Because the U.S. was in the midst of a banking crises, the U.S. Dept. of Commerce and Labor intervened in Arizona to deport and detain all illegally entered Yaquis. The economic crisis affected the prices of hennequen in the Yucatán and the massive deportation of the Yaqui people was discontinued. Protests directly addressed to Díaz could have also led to this partial concession. Díaz made special arrangements with elite hacendados to contract Yaquis from Guaymas and Hermosillo to work as wage laborers. Between 1902 -1908, between eight and possibly as many as fifteen thousand of the estimated population of thirty thousand Yaquis were deported. The deportations broke the back of the Yaqui rebellion and their land was appropriated and sold off to the highest bidder to exploit for agricultural purposes.
Railroads And Land Issues
The ability of capital and technology from foreign sources caused assaults on the liberty of peasants as well as the stripping away of their property rights. Technology in the form of railroads helped bring about drastic changes in rural socio-economic life within a short period of time. This change caused landowning to be increasingly profitable by reducing transportation costs. Assaults on property rights of communal Indian villages was intensified during the Porfiriato with the help of the reform laws passed during the 1850’s. Vacant lands in the "public domain" called terrenos baldios were also bought at fixed low prices.
Railroads In Sonora
Before railroads were built, stagecoaches took days to make the 60 mile trip from Guaymas to Hermosillo and the route from Hermosillo to Tuscan was full of bandits. The absence of roads stunted mining growth and fears in Mexico City that Sonora would be lost to the U.S. kept expansion plans on hold. In 1882 a train linked Hermosillo to Guaymas and later to Nogales. Yankee markets and manufacturers were now available and by 1910, Sonora became the world’s richest mining area.
Most of the capital to build the railroads came from the U.S. as well as the equipment and rails. Even ties were imported from Oregon. This interest from the U.S. was related to their desire to reduce U.S. tariffs and keep European goods away from Mexican markets. Americans had the best jobs on the railroads. Architects, engineers, construction companies, surveyors and labor bosses were all American. Some laborers were American as well. By 1910, Sonora had the highest rate of foreign commerce in Mexico. A full one third of all commerce in Mexico was controlled by the Northwest.
The success of the railroad spelled the end of the small amount of autonomy the Yaquis had claimed for themselves. Traditional crops such as corn and wheat which the Yaquis had grown gave way to export crops of tomatoes, oranges, melons, cucumbers and garbanzos. Small farms were hurt, especially the small plots "given" to the Yaquis and Mayos after 1886. The rich valley lands increased in value from 1 dollar to 10-15 dollars per acre after the Yaquis were beaten. Public lands were sold in Sonora at a rate which surpassed that of any other state in Mexico. Speculators such as the notorious Richardson brothers from Los Angeles obtained more than 100,000 acres and dug fifty miles of irrigation canals. A competitor obtained 4.5 million acres. Thus the Yaqui and Mayo valleys became export agricultural centers for California markets and the produce was shipped via rail by way of Nogales to L.A. and San Francisco. By 1910, about one thousand Americans had settled along the West Coast of Mexico, the majority in the Yaqui Valley.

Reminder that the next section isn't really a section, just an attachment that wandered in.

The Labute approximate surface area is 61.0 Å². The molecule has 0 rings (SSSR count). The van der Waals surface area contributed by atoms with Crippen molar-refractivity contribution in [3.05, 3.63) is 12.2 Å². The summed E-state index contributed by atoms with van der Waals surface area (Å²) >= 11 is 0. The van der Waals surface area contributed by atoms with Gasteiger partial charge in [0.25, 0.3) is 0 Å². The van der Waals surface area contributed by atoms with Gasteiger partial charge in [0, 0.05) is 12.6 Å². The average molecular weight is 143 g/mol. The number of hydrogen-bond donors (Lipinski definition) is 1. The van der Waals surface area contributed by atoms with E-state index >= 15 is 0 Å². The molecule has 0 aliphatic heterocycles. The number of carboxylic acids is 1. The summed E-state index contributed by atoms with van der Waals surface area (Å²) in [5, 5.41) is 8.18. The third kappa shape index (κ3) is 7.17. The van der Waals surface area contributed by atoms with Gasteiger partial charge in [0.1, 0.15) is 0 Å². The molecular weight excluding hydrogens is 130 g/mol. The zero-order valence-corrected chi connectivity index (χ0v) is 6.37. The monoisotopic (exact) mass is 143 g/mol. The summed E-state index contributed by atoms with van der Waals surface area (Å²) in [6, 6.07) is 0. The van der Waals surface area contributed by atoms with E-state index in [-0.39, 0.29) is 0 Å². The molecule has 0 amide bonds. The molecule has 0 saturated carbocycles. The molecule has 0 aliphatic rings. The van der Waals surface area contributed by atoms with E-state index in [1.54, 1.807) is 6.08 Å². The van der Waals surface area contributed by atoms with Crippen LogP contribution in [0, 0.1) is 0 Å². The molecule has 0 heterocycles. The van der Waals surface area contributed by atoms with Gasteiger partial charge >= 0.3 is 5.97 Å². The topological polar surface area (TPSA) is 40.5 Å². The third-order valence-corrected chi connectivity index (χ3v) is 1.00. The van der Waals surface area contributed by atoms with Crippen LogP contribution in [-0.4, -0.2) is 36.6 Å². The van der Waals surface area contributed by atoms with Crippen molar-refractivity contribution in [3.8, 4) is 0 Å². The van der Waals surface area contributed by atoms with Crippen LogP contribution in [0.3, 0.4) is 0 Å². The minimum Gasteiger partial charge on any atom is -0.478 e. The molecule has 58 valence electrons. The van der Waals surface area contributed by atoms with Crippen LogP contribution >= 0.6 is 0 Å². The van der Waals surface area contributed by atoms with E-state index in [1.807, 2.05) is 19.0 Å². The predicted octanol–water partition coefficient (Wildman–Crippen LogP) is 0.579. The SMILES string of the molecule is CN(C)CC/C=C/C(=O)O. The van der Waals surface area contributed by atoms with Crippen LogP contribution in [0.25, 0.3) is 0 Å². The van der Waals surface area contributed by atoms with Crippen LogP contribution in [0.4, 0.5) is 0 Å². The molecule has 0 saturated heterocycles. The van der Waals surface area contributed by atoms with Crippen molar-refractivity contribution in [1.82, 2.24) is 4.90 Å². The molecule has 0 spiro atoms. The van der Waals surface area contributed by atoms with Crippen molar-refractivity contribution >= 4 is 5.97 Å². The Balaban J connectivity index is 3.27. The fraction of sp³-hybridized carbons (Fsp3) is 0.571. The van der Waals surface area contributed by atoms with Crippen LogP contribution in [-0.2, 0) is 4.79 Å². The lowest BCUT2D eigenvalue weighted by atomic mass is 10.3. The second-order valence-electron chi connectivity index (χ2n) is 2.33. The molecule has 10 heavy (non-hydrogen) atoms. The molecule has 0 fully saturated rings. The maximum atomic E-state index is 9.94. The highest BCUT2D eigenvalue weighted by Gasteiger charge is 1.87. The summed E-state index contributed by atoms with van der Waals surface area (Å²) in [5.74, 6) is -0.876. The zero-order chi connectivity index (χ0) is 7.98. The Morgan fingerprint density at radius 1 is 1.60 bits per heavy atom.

One advantage of the railroad was that it provided cheap transportation to other areas of Sonora. Displaced small farmers were able to travel to cities to find work. The Yaquis soon found employment in distant mining areas and on the railroads. The construction companies of the railroads antagonized southern planters by paying higher wages and leaving the hacendados without workers. One of the things the Yaquis did was give their paycheck to guerillas to fight the hated yoris. The Yaquis were so highly valued that when the deportations began, the railroads were allowed to keep their workers. It was not until 1907 when the Yaqui deportation program began in earnest did the railroads and mines lose their Yaquis. When the supply of cheap Yaquis were low, Chinese coolies were imported.
Yaqui Laborers, Hacendados, Mining And Railroad Building
Relationships between the Indian majority and the white minority were based on the geography of the land of the northern frontier. Since most of the land was more suited to cattle-raising than agricultural development, large numbers of livestock were kept without necessitating the large numbers of peon laborers as in the central and southern regions of the country. The mission communities helped the Indians retain tribal identities in a few areas of the Yaqui and Fuerte Valley, thus little absorption manifested on the scale of that which occurred in other sections of Mexico. The hacienda did develop as a feudal regime however, and was dependent upon Yaqui labor.